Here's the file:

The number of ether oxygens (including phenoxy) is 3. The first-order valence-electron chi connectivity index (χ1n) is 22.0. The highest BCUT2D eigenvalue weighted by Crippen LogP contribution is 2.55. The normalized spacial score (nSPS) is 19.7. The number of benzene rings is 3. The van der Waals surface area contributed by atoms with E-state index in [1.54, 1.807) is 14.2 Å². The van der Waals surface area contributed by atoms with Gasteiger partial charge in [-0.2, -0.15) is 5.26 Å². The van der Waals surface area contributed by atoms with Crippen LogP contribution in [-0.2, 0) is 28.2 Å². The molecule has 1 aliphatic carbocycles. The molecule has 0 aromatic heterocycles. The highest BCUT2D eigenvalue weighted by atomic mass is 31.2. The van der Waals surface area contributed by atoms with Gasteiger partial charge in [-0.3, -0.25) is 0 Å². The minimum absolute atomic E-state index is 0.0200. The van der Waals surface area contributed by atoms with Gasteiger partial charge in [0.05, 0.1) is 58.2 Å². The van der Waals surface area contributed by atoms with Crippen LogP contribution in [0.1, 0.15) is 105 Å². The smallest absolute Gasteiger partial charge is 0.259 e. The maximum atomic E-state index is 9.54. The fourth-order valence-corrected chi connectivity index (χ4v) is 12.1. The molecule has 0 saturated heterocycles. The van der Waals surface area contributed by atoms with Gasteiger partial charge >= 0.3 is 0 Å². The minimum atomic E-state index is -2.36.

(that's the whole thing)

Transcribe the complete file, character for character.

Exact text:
The number of ether oxygens (including phenoxy) is 3. The first-order valence-electron chi connectivity index (χ1n) is 22.0. The highest BCUT2D eigenvalue weighted by Crippen LogP contribution is 2.55. The normalized spacial score (nSPS) is 19.7. The number of benzene rings is 3. The van der Waals surface area contributed by atoms with E-state index in [1.54, 1.807) is 14.2 Å². The van der Waals surface area contributed by atoms with Gasteiger partial charge in [-0.2, -0.15) is 5.26 Å². The van der Waals surface area contributed by atoms with Crippen LogP contribution in [-0.2, 0) is 28.2 Å². The molecule has 1 aliphatic carbocycles. The molecule has 0 aromatic heterocycles. The highest BCUT2D eigenvalue weighted by atomic mass is 31.2. The van der Waals surface area contributed by atoms with Gasteiger partial charge in [-0.3, -0.25) is 0 Å². The minimum absolute atomic E-state index is 0.0200. The van der Waals surface area contributed by atoms with Gasteiger partial charge in [0.05, 0.1) is 58.2 Å². The van der Waals surface area contributed by atoms with Crippen LogP contribution in [0.1, 0.15) is 105 Å². The smallest absolute Gasteiger partial charge is 0.259 e. The maximum atomic E-state index is 9.54. The fourth-order valence-corrected chi connectivity index (χ4v) is 12.1. The molecule has 0 saturated heterocycles. The van der Waals surface area contributed by atoms with Gasteiger partial charge >= 0.3 is 0 Å². The minimum atomic E-state index is -2.36.